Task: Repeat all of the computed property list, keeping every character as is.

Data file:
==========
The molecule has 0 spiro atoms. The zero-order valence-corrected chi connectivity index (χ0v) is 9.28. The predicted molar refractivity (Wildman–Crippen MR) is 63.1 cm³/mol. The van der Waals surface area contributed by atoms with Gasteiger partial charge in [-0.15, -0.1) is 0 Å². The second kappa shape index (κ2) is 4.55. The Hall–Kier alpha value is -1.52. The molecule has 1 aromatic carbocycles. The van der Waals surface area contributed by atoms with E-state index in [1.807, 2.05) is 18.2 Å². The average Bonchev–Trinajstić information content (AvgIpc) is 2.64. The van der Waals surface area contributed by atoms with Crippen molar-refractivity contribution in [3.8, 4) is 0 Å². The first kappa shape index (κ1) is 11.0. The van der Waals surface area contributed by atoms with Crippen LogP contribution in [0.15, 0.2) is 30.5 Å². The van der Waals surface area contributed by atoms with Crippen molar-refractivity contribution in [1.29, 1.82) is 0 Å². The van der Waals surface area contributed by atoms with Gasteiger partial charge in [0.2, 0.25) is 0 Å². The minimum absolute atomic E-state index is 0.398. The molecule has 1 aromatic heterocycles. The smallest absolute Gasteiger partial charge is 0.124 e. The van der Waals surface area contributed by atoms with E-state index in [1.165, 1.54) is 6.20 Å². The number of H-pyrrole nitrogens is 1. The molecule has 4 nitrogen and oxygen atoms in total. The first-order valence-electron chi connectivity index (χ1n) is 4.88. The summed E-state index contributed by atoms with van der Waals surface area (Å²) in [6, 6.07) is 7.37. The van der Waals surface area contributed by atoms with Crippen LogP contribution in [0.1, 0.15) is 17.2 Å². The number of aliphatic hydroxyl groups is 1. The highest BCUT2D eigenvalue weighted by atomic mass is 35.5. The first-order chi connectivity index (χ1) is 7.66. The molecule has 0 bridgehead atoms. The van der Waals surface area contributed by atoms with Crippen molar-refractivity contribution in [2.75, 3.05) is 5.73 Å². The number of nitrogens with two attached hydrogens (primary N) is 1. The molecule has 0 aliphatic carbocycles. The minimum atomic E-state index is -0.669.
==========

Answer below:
The molecule has 0 spiro atoms. The zero-order valence-corrected chi connectivity index (χ0v) is 9.28. The predicted molar refractivity (Wildman–Crippen MR) is 63.1 cm³/mol. The van der Waals surface area contributed by atoms with Gasteiger partial charge in [-0.15, -0.1) is 0 Å². The second kappa shape index (κ2) is 4.55. The Hall–Kier alpha value is -1.52. The molecule has 1 aromatic carbocycles. The van der Waals surface area contributed by atoms with E-state index in [1.807, 2.05) is 18.2 Å². The average Bonchev–Trinajstić information content (AvgIpc) is 2.64. The van der Waals surface area contributed by atoms with Crippen molar-refractivity contribution in [3.8, 4) is 0 Å². The first kappa shape index (κ1) is 11.0. The van der Waals surface area contributed by atoms with Crippen LogP contribution in [0.15, 0.2) is 30.5 Å². The van der Waals surface area contributed by atoms with Crippen molar-refractivity contribution in [1.29, 1.82) is 0 Å². The van der Waals surface area contributed by atoms with Gasteiger partial charge in [0.2, 0.25) is 0 Å². The minimum absolute atomic E-state index is 0.398. The molecule has 1 aromatic heterocycles. The smallest absolute Gasteiger partial charge is 0.124 e. The van der Waals surface area contributed by atoms with E-state index in [1.165, 1.54) is 6.20 Å². The number of H-pyrrole nitrogens is 1. The molecule has 4 nitrogen and oxygen atoms in total. The first-order valence-electron chi connectivity index (χ1n) is 4.88. The summed E-state index contributed by atoms with van der Waals surface area (Å²) in [6, 6.07) is 7.37. The van der Waals surface area contributed by atoms with Crippen LogP contribution in [0.1, 0.15) is 17.2 Å². The number of aliphatic hydroxyl groups is 1. The highest BCUT2D eigenvalue weighted by atomic mass is 35.5. The first-order chi connectivity index (χ1) is 7.66. The molecule has 0 bridgehead atoms. The van der Waals surface area contributed by atoms with Crippen molar-refractivity contribution in [2.75, 3.05) is 5.73 Å². The number of nitrogens with two attached hydrogens (primary N) is 1. The molecule has 0 aliphatic carbocycles. The minimum atomic E-state index is -0.669.